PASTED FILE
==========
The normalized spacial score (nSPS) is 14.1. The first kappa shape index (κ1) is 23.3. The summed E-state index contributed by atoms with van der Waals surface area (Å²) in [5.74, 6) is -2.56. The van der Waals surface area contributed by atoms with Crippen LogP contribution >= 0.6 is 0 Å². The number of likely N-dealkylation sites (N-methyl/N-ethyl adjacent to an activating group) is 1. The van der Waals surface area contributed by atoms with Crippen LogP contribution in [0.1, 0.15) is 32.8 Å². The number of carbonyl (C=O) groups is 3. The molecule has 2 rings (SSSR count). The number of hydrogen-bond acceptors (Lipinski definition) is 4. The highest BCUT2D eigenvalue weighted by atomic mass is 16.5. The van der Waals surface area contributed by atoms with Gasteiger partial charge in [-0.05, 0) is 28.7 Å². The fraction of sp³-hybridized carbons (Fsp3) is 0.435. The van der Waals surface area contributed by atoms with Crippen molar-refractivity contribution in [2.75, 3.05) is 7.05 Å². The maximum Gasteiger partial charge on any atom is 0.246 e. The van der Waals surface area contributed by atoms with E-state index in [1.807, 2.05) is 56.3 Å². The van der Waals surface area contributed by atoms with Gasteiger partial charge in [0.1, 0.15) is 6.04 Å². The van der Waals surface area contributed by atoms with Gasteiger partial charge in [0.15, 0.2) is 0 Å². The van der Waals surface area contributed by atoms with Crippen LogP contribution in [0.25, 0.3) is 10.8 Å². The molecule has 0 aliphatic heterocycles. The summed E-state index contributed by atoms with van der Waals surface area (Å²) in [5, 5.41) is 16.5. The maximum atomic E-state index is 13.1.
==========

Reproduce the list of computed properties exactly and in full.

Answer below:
The normalized spacial score (nSPS) is 14.1. The first kappa shape index (κ1) is 23.3. The summed E-state index contributed by atoms with van der Waals surface area (Å²) in [5.74, 6) is -2.56. The van der Waals surface area contributed by atoms with Crippen LogP contribution >= 0.6 is 0 Å². The number of likely N-dealkylation sites (N-methyl/N-ethyl adjacent to an activating group) is 1. The van der Waals surface area contributed by atoms with Crippen LogP contribution in [0.1, 0.15) is 32.8 Å². The number of carbonyl (C=O) groups is 3. The molecule has 2 rings (SSSR count). The number of hydrogen-bond acceptors (Lipinski definition) is 4. The highest BCUT2D eigenvalue weighted by atomic mass is 16.5. The van der Waals surface area contributed by atoms with Gasteiger partial charge in [-0.05, 0) is 28.7 Å². The fraction of sp³-hybridized carbons (Fsp3) is 0.435. The van der Waals surface area contributed by atoms with Crippen molar-refractivity contribution in [2.75, 3.05) is 7.05 Å². The maximum Gasteiger partial charge on any atom is 0.246 e. The van der Waals surface area contributed by atoms with E-state index in [1.807, 2.05) is 56.3 Å². The van der Waals surface area contributed by atoms with Gasteiger partial charge in [0.1, 0.15) is 6.04 Å². The van der Waals surface area contributed by atoms with Gasteiger partial charge in [0.15, 0.2) is 0 Å². The van der Waals surface area contributed by atoms with Crippen LogP contribution in [0.25, 0.3) is 10.8 Å². The molecule has 0 aliphatic heterocycles. The summed E-state index contributed by atoms with van der Waals surface area (Å²) in [5, 5.41) is 16.5. The maximum atomic E-state index is 13.1.